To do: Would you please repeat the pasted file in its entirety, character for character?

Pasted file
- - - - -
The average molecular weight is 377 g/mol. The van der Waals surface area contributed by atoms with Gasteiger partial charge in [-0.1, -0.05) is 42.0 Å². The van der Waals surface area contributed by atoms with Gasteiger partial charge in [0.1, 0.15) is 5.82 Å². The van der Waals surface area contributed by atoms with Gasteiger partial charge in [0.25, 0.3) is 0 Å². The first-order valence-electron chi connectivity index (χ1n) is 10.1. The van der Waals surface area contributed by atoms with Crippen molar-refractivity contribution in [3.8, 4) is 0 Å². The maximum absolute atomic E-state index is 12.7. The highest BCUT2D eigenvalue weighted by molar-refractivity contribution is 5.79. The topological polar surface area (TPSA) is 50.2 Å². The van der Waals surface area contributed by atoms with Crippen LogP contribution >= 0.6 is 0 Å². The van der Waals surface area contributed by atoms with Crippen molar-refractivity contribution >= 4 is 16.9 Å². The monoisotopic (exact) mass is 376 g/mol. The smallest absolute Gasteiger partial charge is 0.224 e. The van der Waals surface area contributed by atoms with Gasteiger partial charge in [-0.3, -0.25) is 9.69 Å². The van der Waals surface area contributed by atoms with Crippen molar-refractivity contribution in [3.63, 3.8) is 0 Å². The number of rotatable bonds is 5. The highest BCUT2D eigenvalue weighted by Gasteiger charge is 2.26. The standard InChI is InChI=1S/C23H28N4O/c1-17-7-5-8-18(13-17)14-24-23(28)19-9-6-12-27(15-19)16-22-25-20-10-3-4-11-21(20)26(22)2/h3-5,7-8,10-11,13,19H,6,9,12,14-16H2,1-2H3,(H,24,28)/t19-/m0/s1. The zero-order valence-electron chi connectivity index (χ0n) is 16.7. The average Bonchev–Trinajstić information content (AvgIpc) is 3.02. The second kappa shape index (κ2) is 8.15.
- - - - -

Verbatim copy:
The average molecular weight is 377 g/mol. The van der Waals surface area contributed by atoms with Gasteiger partial charge in [-0.1, -0.05) is 42.0 Å². The van der Waals surface area contributed by atoms with Gasteiger partial charge in [0.1, 0.15) is 5.82 Å². The van der Waals surface area contributed by atoms with Gasteiger partial charge in [0.25, 0.3) is 0 Å². The first-order valence-electron chi connectivity index (χ1n) is 10.1. The van der Waals surface area contributed by atoms with Crippen molar-refractivity contribution in [3.8, 4) is 0 Å². The maximum absolute atomic E-state index is 12.7. The highest BCUT2D eigenvalue weighted by molar-refractivity contribution is 5.79. The topological polar surface area (TPSA) is 50.2 Å². The van der Waals surface area contributed by atoms with Crippen LogP contribution >= 0.6 is 0 Å². The van der Waals surface area contributed by atoms with Crippen molar-refractivity contribution >= 4 is 16.9 Å². The monoisotopic (exact) mass is 376 g/mol. The smallest absolute Gasteiger partial charge is 0.224 e. The van der Waals surface area contributed by atoms with Gasteiger partial charge in [-0.3, -0.25) is 9.69 Å². The van der Waals surface area contributed by atoms with Crippen molar-refractivity contribution in [3.63, 3.8) is 0 Å². The number of rotatable bonds is 5. The highest BCUT2D eigenvalue weighted by Gasteiger charge is 2.26. The standard InChI is InChI=1S/C23H28N4O/c1-17-7-5-8-18(13-17)14-24-23(28)19-9-6-12-27(15-19)16-22-25-20-10-3-4-11-21(20)26(22)2/h3-5,7-8,10-11,13,19H,6,9,12,14-16H2,1-2H3,(H,24,28)/t19-/m0/s1. The zero-order valence-electron chi connectivity index (χ0n) is 16.7. The average Bonchev–Trinajstić information content (AvgIpc) is 3.02. The second kappa shape index (κ2) is 8.15.